As shown in
An afocal, Cassegrainian telescope 362 is provided for further expanding an emitted beam 364 and reducing its divergence. The telescope 362 includes a forward-facing primary mirror 366 and a rear-facing secondary mirror 368. A lens structure 372 is mounted in coaxial alignment between the primary mirror 366 and the scanning mirror 360, and an aperture 374 is formed centrally through the primary mirror in alignment with the lens structure.
The transmitted beams which are reflected from the scanning mirror are directed through the lens structure 372 for beam shaping, subsequently directed through the aperture 374 formed centrally through the primary mirror, and subsequently reflected from the secondary mirror 368 spaced forwardly of the primary mirror and is then reflected from the front surface of the primary mirror 366. The resultant transmitted beam 376, is a fan shaped array which is scanned about an axis parallel to its plane. The beam array 378 illustrates the diverged spacing of the beam segments as they reach the target, wherein the beams are in side-by-side orientation, mutually spaced by a center-to-center distance of twice their diameters.
The telescope 362 receives laser energy reflected from a target that has been illuminated by the array of transmitted beams. This received energy is then reflected successively through the primary mirror 366 and the secondary mirror 368, the lens assembly 372, and the scanning mirror 360, toward the apertured mirror 358. Because the reflected beam is of substantially larger cross-sectional area than the transmitted beam, it is incident upon the entire reflecting surface of the apertured mirror 358, and substantially all of its energy is thus reflected laterally by the apertured mirror 358 toward collection optics 380.
The collection optics 380 includes a narrow band filter 382, for filtering out wavelengths of light above and below a desired laser wavelength to reduce background interference from ambient light. The beam then passes through condensing optics 384 to focus the beam. The beam next strikes a fourth turning mirror 86 toward a focusing lens structure 388 adopted to focus the beam upon the receiving ends 390 of a light collection fiber optic bundle 392. The opposite ends of each optical fiber 392 are connected to illuminate a set of diodes 394 in a detector array, whereby the laser light signals are converted to electrical signals which are conducted to a processing and control circuit (not shown).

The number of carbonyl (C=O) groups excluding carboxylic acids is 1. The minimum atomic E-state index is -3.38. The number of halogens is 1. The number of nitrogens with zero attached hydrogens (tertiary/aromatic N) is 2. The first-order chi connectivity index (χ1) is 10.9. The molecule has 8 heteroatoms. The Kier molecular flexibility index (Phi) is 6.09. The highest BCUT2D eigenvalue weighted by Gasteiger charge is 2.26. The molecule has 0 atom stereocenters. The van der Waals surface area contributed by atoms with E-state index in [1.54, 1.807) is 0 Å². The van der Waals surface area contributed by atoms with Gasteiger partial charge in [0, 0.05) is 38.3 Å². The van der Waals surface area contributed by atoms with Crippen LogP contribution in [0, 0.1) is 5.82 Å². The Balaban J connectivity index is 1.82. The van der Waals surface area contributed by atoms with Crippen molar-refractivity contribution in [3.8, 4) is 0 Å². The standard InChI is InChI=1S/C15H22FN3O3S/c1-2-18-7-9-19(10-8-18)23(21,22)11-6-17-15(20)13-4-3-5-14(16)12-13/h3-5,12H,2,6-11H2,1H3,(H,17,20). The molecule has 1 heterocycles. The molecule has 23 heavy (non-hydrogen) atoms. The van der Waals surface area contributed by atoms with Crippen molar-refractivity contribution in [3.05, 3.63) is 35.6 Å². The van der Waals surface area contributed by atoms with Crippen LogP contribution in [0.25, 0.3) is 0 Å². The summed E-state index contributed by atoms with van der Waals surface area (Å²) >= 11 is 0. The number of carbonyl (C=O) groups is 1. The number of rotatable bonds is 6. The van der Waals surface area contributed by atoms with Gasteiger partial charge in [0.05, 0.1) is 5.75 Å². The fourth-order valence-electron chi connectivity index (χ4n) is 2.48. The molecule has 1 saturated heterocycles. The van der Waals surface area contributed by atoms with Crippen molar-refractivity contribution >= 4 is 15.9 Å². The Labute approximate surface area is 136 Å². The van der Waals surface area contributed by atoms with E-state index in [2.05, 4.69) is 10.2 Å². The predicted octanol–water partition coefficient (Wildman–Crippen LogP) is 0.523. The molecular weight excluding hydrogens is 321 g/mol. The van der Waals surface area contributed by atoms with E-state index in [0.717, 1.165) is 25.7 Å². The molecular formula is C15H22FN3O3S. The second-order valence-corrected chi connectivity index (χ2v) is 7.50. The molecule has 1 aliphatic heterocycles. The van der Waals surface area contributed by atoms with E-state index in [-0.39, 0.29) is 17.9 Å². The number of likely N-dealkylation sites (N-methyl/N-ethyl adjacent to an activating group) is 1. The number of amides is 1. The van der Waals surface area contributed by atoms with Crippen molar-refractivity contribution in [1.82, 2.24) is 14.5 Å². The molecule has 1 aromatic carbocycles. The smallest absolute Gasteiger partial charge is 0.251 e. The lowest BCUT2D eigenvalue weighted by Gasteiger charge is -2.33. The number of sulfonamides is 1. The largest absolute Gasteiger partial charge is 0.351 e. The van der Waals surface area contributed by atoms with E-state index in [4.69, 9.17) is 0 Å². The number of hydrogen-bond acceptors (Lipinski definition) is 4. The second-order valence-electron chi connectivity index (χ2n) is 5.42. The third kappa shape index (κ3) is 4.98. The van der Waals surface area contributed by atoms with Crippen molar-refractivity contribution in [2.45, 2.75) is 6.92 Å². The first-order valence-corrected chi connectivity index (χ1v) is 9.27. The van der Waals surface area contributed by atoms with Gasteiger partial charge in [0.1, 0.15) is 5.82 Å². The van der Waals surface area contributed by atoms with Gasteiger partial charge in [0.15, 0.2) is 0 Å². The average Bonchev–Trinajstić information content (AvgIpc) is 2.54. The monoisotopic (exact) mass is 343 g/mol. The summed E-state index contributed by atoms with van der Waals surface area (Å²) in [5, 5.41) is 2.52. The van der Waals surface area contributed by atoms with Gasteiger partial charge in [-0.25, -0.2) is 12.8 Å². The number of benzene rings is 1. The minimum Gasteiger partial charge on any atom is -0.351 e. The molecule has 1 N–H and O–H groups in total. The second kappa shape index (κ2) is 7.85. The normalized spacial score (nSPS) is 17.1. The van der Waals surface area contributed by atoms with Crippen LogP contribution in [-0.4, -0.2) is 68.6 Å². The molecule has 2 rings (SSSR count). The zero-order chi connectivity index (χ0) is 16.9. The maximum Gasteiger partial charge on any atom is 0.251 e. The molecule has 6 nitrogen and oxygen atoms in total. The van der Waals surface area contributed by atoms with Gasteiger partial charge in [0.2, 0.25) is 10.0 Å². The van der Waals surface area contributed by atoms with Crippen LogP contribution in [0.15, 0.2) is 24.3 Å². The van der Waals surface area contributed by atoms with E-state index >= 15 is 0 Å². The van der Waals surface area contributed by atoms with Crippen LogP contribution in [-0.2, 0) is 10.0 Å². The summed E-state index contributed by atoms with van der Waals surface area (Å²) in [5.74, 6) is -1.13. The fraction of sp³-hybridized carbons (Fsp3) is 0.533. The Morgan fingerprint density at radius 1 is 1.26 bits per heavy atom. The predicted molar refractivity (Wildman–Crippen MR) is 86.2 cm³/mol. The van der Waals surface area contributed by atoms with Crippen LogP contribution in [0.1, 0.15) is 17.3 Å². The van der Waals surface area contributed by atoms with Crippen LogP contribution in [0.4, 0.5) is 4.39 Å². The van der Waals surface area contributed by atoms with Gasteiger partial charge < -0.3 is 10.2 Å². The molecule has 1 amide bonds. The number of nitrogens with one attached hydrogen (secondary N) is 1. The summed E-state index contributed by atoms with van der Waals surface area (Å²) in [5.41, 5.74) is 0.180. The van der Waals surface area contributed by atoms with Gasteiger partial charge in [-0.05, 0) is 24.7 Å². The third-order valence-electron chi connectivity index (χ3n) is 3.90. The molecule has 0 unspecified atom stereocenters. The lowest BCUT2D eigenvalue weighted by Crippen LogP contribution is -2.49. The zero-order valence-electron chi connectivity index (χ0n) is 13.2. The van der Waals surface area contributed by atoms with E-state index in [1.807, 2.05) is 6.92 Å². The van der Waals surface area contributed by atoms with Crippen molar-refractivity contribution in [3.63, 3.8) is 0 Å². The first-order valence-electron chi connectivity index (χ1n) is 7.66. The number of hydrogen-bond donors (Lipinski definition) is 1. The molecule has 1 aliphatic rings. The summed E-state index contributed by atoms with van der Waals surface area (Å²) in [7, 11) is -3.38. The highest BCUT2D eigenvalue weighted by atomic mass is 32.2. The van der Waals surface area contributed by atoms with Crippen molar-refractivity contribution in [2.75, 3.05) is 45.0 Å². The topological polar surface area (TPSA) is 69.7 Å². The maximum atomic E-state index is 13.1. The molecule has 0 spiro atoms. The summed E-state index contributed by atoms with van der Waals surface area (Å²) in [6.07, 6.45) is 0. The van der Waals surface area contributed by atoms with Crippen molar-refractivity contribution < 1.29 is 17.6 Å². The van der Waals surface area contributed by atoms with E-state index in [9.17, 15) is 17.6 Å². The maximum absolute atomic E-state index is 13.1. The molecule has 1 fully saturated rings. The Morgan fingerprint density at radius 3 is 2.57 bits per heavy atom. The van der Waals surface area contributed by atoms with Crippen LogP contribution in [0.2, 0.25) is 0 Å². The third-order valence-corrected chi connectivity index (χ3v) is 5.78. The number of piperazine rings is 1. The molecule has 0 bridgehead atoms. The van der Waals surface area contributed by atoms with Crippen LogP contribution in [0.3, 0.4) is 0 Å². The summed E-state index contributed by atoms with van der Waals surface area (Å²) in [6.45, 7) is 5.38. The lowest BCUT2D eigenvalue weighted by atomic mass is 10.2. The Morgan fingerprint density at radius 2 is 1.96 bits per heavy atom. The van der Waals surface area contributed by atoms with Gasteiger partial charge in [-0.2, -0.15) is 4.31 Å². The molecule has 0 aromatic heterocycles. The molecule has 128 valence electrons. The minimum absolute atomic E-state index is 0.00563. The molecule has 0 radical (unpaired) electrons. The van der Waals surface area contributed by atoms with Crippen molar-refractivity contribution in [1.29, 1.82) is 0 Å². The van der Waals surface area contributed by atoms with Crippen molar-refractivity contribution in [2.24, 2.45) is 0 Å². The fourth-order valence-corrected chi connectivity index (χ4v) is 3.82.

The fiber optic bundle 392 preferably includes nine fibers 393 (only one indicated), eight of which are used for respectively receiving laser light corresponding to respective transmitted beam segments and one of which views scattered light from the transmitted pulse to provide a timing start pulse. Accordingly, the input ends 390 of the fibers 392 are mounted in linear alignment along an axis which is perpendicular to the optical axis. The respective voltage outputs of the detectors 394 thus correspond to the intensity of the laser radiation reflected from mutually parallel linear segments of the target area which is parallel to the direction of scan.
However, the invention admits wide variation in the implementation of the sensor 103.
The position of the gimbal in elevation and azimuth is measured by position sensing devices located on the opposite sides of the gimbal ring across from each of the servomotors 204 and 402. The azimuthal position sensor 401 is shown in
In the illustrated embodiment, the gimbaled sensor 103 is capable of scanning in azimuth substantially past 180°. In the illustrated embodiment, the goal is a full 210° scan and the term “substantially” is a recognition that sometimes manufacturing variances or tolerances or sometimes operational conditions impair achievement of a full 210° azimuthal scan. The illustrated embodiment achieves the 210° scan by scanning ±105° from the boresight 406, or longitudinal axis of the platform 115, shown in broken lines in
However, this is not necessary to the practice of the invention in all embodiments. One intended purpose of the present invention is application in a lookdown and loitering mode, as is discussed further below relative to
Referring again to
Using the flat window segments 121 rather than a spherical dome (not shown) also reduces the cost of the window 118, allows wide azimuth angles, and allows more freedom in the placement of the gimbal trunions 200. There is no significant degradation on image quality provided the window facets 121 do not have any wedge angle between their surfaces. However, the faceted window 118 increases the overall length of the front end 112, has more aerodynamic drag and flow asymmetry, and requires seams. It also has the potential for reflection losses if the output beam meets any window surface at near grazing incidence.
The specific window arrangement chosen depends on trades specific to the missile and its mission but some representative arrangements are shown in
Note, however, that the faceted window 118 is not necessary to the practice of the invention in all embodiments. Alternative embodiments may instead employ, for instance, a single conventional, spherical hypersphere (not shown) or spherical segments (also not shown) if the aerodynamic requirements for a given application are sufficiently important. Alternatively, one compromise uses a spherical segment in front and one or two others out at right angles to the missile axis. If tone one side is domed, loitering must be down in the direction that places that segment towards the ground. Thus, the window 118 may also be spherical or spherically segmented in alternative embodiments.
The LADAR system 100 will also include electronic circuitry (not shown) for generating the scan signals that drive the servo-motors, laser, detectors, and scanning drive motor and to capture the information in the detected signals. Scan signal generation can be performed by first using the scanning drive motor 362 to drive the scan mirror 360 in elevation. This produces multiple rows of pulses as shown in